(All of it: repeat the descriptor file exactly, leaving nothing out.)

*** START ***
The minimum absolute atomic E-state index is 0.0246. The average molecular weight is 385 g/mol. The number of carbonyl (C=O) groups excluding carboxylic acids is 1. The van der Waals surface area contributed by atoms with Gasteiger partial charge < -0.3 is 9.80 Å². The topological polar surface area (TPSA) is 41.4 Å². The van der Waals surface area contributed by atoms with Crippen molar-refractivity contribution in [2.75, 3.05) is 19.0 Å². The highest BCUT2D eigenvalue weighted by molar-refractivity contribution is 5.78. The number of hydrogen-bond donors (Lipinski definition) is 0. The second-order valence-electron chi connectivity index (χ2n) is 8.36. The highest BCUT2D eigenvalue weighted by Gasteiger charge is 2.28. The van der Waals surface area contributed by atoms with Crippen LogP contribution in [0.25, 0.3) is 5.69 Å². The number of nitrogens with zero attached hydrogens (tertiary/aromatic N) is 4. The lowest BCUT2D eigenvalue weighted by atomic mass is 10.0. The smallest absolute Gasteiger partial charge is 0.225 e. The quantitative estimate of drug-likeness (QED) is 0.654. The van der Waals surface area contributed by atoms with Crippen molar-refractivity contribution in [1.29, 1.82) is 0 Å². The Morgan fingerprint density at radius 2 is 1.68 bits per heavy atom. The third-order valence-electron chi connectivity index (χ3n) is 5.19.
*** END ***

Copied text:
The minimum absolute atomic E-state index is 0.0246. The average molecular weight is 385 g/mol. The number of carbonyl (C=O) groups excluding carboxylic acids is 1. The van der Waals surface area contributed by atoms with Gasteiger partial charge < -0.3 is 9.80 Å². The topological polar surface area (TPSA) is 41.4 Å². The van der Waals surface area contributed by atoms with Crippen molar-refractivity contribution in [2.75, 3.05) is 19.0 Å². The highest BCUT2D eigenvalue weighted by molar-refractivity contribution is 5.78. The number of hydrogen-bond donors (Lipinski definition) is 0. The second-order valence-electron chi connectivity index (χ2n) is 8.36. The highest BCUT2D eigenvalue weighted by Gasteiger charge is 2.28. The van der Waals surface area contributed by atoms with Crippen LogP contribution in [0.25, 0.3) is 5.69 Å². The number of nitrogens with zero attached hydrogens (tertiary/aromatic N) is 4. The lowest BCUT2D eigenvalue weighted by atomic mass is 10.0. The smallest absolute Gasteiger partial charge is 0.225 e. The quantitative estimate of drug-likeness (QED) is 0.654. The van der Waals surface area contributed by atoms with Crippen molar-refractivity contribution in [1.29, 1.82) is 0 Å². The Morgan fingerprint density at radius 2 is 1.68 bits per heavy atom. The third-order valence-electron chi connectivity index (χ3n) is 5.19.